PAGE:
Steven Dutch, Professor Emeritus, Natural and Applied Sciences, University of Wisconsin - Green Bay
Spanish Peaks, Colorado are two peaks that rise abruptly out of the plains east of the Rocky Mountains. East Spanish Peak is 12,683 feet high and West Spanish Peak, shown here, is 13,625 feet high. Although one might assume isolated high peaks like this are volcanoes, they are actually small granite intrusions about 35 million years old. The softer sedimentary rocks around the granite were eroded away, leaving the resistant granite as peaks.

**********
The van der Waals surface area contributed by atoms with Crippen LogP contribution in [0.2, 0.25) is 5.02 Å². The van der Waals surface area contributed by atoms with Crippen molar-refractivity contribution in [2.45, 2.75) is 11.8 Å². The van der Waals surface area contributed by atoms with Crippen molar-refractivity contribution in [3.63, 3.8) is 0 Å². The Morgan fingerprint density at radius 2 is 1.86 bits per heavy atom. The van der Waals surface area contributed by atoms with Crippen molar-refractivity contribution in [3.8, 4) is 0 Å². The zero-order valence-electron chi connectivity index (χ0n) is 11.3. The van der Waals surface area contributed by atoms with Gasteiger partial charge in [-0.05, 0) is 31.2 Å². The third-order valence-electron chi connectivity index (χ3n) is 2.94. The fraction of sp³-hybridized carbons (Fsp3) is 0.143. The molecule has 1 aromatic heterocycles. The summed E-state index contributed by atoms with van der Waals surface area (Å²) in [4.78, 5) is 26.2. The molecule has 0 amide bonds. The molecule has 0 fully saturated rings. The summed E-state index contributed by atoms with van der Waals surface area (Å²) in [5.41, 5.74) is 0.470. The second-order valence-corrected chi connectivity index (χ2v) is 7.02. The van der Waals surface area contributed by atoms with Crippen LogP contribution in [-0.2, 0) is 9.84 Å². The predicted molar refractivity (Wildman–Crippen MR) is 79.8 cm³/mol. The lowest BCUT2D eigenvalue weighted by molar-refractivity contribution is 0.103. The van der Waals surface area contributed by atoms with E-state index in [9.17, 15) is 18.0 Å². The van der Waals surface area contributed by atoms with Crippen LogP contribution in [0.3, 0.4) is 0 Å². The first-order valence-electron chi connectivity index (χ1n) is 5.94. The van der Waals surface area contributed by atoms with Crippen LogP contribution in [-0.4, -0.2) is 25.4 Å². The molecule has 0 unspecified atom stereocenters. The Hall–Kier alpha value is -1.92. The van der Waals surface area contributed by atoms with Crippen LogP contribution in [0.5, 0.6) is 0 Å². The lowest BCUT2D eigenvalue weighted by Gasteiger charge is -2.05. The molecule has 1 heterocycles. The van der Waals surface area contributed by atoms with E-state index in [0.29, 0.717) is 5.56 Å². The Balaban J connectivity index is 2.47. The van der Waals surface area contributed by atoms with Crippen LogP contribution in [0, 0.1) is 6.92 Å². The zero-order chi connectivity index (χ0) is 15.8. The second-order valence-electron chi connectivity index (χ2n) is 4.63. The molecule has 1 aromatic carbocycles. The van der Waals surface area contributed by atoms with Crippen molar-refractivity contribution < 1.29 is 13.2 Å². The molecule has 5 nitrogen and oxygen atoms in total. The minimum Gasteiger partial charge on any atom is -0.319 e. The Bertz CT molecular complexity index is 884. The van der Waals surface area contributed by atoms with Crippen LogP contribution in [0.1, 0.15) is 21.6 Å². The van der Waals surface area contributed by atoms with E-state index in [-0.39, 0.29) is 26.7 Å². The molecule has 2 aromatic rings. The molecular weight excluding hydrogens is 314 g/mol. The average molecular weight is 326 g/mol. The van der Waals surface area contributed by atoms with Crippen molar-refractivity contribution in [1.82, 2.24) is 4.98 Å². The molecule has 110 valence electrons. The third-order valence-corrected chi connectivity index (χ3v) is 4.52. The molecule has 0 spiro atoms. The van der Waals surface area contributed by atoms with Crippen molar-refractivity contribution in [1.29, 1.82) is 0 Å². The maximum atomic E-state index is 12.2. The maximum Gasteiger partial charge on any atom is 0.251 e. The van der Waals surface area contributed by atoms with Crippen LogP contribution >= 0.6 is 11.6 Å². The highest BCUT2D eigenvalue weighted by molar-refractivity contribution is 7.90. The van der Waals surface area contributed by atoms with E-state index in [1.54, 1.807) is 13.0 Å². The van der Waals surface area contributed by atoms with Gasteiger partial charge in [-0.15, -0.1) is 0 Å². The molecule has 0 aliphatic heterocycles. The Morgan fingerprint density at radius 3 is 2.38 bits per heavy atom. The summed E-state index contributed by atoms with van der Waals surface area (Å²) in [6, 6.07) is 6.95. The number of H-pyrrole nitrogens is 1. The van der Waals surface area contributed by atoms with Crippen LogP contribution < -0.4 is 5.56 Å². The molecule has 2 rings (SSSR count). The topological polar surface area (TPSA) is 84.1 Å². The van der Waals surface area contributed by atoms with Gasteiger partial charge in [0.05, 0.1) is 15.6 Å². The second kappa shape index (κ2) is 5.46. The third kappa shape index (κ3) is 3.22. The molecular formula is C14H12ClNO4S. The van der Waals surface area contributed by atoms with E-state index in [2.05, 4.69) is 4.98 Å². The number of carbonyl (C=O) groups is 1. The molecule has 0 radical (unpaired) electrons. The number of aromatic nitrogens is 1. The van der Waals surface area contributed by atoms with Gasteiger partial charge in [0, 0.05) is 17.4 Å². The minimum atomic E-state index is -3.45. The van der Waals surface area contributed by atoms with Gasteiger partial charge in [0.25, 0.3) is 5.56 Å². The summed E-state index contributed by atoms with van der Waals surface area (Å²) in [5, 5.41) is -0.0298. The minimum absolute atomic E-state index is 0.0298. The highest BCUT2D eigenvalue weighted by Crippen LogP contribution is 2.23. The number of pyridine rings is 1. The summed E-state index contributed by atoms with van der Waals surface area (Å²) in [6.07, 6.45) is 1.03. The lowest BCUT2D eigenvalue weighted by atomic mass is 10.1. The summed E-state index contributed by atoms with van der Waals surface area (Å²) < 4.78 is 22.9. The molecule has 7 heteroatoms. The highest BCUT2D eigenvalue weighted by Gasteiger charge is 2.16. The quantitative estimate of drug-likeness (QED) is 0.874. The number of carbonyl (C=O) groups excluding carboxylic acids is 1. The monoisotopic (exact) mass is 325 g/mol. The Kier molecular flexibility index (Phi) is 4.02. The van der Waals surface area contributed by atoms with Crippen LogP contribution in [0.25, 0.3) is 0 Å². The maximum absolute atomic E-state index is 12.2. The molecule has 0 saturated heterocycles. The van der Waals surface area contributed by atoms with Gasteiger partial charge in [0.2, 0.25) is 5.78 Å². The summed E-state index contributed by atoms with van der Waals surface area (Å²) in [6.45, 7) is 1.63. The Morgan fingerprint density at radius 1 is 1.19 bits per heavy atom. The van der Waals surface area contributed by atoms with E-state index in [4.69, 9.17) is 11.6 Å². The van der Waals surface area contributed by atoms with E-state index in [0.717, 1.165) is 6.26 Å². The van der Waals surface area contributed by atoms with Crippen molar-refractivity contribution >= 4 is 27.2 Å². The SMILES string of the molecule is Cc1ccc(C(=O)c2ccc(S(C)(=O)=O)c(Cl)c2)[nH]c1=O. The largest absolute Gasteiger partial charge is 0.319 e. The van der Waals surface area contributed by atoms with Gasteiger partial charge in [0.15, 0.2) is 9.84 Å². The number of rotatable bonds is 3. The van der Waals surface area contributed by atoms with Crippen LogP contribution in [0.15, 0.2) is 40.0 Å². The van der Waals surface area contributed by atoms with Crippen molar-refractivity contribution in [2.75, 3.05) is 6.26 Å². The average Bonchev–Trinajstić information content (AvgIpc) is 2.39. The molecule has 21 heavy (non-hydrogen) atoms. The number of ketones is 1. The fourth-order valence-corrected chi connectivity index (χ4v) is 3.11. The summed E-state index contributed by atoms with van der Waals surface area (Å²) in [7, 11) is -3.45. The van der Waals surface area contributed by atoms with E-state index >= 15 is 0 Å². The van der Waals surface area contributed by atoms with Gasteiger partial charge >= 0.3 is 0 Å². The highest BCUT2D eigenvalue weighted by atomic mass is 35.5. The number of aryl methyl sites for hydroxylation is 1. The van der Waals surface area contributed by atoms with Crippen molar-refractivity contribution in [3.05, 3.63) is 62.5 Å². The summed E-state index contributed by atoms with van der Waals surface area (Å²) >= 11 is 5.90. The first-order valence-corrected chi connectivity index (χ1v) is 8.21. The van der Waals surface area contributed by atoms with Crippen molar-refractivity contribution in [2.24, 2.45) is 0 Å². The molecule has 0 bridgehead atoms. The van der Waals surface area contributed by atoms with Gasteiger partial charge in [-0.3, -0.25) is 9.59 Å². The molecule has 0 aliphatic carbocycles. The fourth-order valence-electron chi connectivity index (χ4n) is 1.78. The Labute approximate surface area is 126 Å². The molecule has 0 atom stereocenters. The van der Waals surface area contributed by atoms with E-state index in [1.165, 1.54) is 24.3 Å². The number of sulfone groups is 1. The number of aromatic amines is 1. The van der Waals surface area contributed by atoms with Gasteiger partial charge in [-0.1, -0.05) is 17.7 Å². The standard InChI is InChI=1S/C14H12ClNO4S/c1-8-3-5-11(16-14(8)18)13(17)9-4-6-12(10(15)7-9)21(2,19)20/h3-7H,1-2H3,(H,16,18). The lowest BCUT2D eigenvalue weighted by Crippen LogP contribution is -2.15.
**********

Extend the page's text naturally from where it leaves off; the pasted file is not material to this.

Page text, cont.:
During the ice ages, these mountains were easily high enough to have glaciers. The U-shaped valleys high on the mountain are former glacial valleys. The wall running down the hill at the base of the mountain on the right is a dike. Granite from the intrusions that formed the peaks squeezed into cracks radiating away from the intrusions and hardened. Erosion stripped away the surrounding soft rocks and left the dike standing up as a wall. Hundreds of dikes surround the Spanish Peaks.
West Spanish Peak is located at 37o 22' 37" N 104o 59' 04" W. The view here is looking approximately south-southwest.
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Created 25 November 2005, Last Update 15 January 2020